“After work, my dad would usually smoke and drink alcohol. But that night, he had too much alcohol and lost control of himself. He tried to hurt me. He tried to kill me. When he went out to sharpen a knife, my siblings and I escaped through another door. If I hadn’t escaped that night, I may be dead,” says Yok.

Yok is the middle child of six children. Her mother was a member of the Hmong ethnic group; and her father was Thai. They lived in Chiang Rai, northern Thailand, in a small hut with no electricity or running water. Yok had to walk to the river and carry water home for the household every day.

Her father worked as a construction labourer and her mother worked at a farm as a day labourer, performing tasks such as gathering beans. Her mother earned 200 baht ($7 USD) per day.

“My dad received a daily wage of around 300 baht ($10 USD), but he would spend all his money on drinking and smoking. My mom was the one who paid for all the expenses and her income was never enough,” said Yok.

The family rarely had enough food to eat. A typical meal consisted of rice and chili paste with a vegetable. Sometimes, when there wasn’t enough money for vegetables, Yok and her siblings ate only rice with salt and chilis.

“When I was young, my mom took me and my siblings to stay at my relative’s house nearby. We stayed there just during the nights and would come back to my house in the mornings to cook breakfast. I was afraid that my dad would hurt me. When he was drunk, he became very aggressive and threatened the family. He had hurt me a number of times already and I didn’t trust him,” Yok whispered.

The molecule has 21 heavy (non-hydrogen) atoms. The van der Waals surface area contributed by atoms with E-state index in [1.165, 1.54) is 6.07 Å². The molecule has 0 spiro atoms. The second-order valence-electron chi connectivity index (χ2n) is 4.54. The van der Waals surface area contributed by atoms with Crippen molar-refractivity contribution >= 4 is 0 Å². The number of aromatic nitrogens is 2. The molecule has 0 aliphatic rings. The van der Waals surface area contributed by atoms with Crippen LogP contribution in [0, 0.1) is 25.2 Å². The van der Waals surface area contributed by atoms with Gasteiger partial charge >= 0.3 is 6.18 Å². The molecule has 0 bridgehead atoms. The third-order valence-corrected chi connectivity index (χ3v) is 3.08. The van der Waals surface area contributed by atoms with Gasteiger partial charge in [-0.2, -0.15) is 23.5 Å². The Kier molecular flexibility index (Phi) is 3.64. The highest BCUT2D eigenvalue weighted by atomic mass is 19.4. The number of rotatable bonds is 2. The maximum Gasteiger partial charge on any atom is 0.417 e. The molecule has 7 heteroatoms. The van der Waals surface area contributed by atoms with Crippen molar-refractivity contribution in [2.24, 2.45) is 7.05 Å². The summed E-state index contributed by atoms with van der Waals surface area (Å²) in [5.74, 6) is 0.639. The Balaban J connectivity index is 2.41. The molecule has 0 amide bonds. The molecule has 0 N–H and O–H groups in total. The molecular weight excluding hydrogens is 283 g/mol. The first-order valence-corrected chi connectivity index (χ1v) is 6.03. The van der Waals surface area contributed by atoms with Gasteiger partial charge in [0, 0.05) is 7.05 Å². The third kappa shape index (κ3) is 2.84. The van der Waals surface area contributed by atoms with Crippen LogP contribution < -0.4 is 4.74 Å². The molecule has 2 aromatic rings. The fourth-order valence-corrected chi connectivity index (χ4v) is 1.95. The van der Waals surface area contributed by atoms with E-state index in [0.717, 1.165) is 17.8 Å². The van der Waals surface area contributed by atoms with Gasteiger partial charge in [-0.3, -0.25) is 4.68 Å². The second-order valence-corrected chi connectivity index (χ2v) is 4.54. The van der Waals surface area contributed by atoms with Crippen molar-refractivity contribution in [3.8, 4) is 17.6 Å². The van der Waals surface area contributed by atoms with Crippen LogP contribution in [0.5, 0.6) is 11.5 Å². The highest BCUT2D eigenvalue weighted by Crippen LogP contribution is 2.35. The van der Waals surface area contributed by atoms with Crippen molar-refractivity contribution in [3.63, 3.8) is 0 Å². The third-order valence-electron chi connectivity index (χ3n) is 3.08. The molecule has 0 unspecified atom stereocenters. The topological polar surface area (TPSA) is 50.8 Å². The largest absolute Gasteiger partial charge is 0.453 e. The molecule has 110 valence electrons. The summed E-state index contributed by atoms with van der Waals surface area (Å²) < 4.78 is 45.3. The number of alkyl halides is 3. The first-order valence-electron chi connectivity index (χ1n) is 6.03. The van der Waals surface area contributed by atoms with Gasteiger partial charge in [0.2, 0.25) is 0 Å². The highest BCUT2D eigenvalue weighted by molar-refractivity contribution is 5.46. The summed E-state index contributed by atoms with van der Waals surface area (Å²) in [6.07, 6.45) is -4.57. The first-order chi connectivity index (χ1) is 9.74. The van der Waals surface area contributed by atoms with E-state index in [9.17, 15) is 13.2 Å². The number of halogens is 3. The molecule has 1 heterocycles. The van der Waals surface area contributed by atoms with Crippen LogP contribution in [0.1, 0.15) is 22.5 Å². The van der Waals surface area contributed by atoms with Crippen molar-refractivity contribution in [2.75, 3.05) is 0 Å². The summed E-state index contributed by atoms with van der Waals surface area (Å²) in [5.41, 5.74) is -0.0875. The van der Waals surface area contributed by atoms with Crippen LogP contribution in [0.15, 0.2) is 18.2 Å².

The Keep Girls Safe project (KGS) aims to help and support high-risk girls from being trafficked as a result of abject poverty, abuse, abandonment and parental deaths from HIV/AIDS. The project provides a shelter filled with love, care and attention for vulnerable girls. The girls receive educational support from the shelter and study in public schools. They have nutritious food to eat and receive training in vocational skills such as agriculture or cooking. The project partners with government agencies, local non-government organizations (NGOs) and community groups to raise awareness and reduce sexual exploitation and human

From the moment Yok stepped into the shelter her life changed forever. She had proper food to eat, no longer feared her father and had a better chance for a proper education. She has been in the shelter for four years and is grateful that the shelter has a place for her. In the evenings staff members tutor her to help improve her grades. When she arrived at the shelter her grades were below average, but now she is studying sewing in a vocational college.

“Most of my friends in the village stopped studying and work as farmers like their parents. Some of them even have children already. I often hear from their parents that they didn’t encourage their children to study. They didn’t think that education was very important and necessary for their future. I feel very sorry for them,” says Yok.

“I am the first and only one in my family who made it to vocational college. I’ve turned my anger, my suffering from the past from what my dad did to me, to motivation for my studying. I want to help my mom to have a better life. I hope I can support her financially. I dream to have my own wedding dress store. I dream to buy a little house in the city and bring my mom and my siblings there to stay with me.”

Yok speaks now with a wide smile on her face.

“I would like to express my gratitude to all the donors for sending money to support the KGS project and for helping me.”